Testimony of Jeremy M. Miller

I. Background of Participant

I plan to attend the Ethics 2000 Hearing in Montreal and would appreciate the 5 minute allotment. As requested, the following outline is also submitted on diskette. A c.v. is included, showing an extensive background in Legal Ethics. I was appointed by President Edmond M. Connor, of the Orange County Bar Association. Additionally, I served on a like task force in and for California, have written articles, books, produced tapes, lectured in MCLE, and taught this area for 15 years. My column in the Los Angeles Daily Journal on Legal Ethics was widely read. The law school, of which I was founding dean, the Chapman University School of Law (and am still a professor) attempted to utilize a new model integrating Legal Ethics substantially. My experience as Editor-in-Chief of the Orange County Lawyer has also aided my understanding of Legal Ethics' interface with all areas of law.

II. Miscellaneous Outlined Suggestions . . .

1. Follow the East European model, thus solving M. Freedman's now "old" debate--parties to a lawsuit, be the suit civil or criminal, testify never under oath.

2. Page 5, 1/30-31/98 Tennessee minutes: #7--abandon "generally" in favor of objective term "reasonably".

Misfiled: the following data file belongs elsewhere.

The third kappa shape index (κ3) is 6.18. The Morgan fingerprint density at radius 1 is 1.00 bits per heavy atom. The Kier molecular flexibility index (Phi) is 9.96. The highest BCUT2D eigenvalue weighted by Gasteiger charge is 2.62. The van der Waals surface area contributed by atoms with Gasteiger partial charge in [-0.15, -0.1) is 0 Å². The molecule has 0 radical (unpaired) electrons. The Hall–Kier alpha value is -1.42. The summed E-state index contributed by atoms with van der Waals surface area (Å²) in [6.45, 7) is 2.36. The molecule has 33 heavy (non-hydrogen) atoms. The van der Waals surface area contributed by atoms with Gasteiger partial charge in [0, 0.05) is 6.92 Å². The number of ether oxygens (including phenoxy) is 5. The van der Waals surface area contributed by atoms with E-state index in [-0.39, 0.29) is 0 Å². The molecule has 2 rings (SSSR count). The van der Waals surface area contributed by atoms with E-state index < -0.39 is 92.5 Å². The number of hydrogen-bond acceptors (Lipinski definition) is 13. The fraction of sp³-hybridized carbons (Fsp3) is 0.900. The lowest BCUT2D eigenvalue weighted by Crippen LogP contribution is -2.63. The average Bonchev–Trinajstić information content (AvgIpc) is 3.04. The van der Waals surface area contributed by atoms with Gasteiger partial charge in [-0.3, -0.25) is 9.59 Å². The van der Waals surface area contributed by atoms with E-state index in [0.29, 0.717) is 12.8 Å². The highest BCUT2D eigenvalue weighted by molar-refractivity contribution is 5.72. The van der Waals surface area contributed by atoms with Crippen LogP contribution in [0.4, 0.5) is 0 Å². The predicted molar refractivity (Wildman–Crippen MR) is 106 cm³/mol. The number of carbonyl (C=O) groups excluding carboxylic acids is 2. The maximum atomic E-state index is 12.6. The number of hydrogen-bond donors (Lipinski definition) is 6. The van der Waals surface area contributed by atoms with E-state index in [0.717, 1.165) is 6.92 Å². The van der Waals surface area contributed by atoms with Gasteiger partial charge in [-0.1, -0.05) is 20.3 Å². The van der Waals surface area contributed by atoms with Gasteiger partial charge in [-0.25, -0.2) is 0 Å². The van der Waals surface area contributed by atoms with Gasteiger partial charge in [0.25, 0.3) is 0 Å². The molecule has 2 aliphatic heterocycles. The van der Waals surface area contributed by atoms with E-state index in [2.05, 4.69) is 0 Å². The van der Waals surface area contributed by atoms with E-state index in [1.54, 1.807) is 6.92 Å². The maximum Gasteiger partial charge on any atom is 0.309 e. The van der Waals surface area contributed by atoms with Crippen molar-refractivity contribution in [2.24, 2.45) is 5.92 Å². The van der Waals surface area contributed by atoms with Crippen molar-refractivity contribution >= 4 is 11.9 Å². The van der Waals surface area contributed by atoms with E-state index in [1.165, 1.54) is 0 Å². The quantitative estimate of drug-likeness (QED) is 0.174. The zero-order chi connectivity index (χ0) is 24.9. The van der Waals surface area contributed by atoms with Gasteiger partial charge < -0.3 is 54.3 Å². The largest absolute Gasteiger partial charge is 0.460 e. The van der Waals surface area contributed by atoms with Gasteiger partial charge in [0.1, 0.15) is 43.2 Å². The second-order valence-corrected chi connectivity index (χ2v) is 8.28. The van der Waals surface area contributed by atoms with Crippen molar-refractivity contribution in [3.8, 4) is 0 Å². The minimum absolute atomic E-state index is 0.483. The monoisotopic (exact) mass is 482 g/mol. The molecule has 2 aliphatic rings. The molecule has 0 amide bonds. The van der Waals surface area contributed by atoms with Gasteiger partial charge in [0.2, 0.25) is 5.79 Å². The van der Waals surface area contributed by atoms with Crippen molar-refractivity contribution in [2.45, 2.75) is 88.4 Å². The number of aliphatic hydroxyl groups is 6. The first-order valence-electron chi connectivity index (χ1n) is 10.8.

III. California and State Anomalies

1. Axiomatic is that a uniform code and standard throughout the United States would aid understanding of Legal Ethics and at least incrementally improve obedience to those norms.

a) It is simply indefensible for the ABA to continue to "support" the extreme minority Model Code of Professional Responsibility. Years ago, that code's well-meant format, because it was unworkable (DR's overlapped with EC's) was replaced. To test it, e.g., on the MPRE adds to ultimate student confusion. The ABA should officially "pull the plug," and within five years it will be history only.

b) Coming in line with California--or at least giving forceful position papers why not to come in line, will enhance uniformity among the several states--including California:

i) California Rules of Professional Conduct (CRPC) 2-200(c) legalizes pure referral fees;

ii) CRPC 3-120 presumption of impropriety if sex;

iii) California Business and Professions Code (B&P) sec. 6068--written reporting requirements, e.g., regarding three malpractice suits in the last year;

iv) B&P sec. 6146--limits on maximum percent contingency fees;

v) California Civil Code sec. 2860--duty of insurer to provide independent " Cumis" counsel to avoid conflicts of interest;

vi) The Maxwell case--acceptable to receive book rights as fee;

vii) No prohibition of contingency fee payment in criminal or family law (general freedom of contract).

Thank you for considering the above and for 5 minutes time. Disk enclosed with registration form and hard copy.




Jeremy M. Miller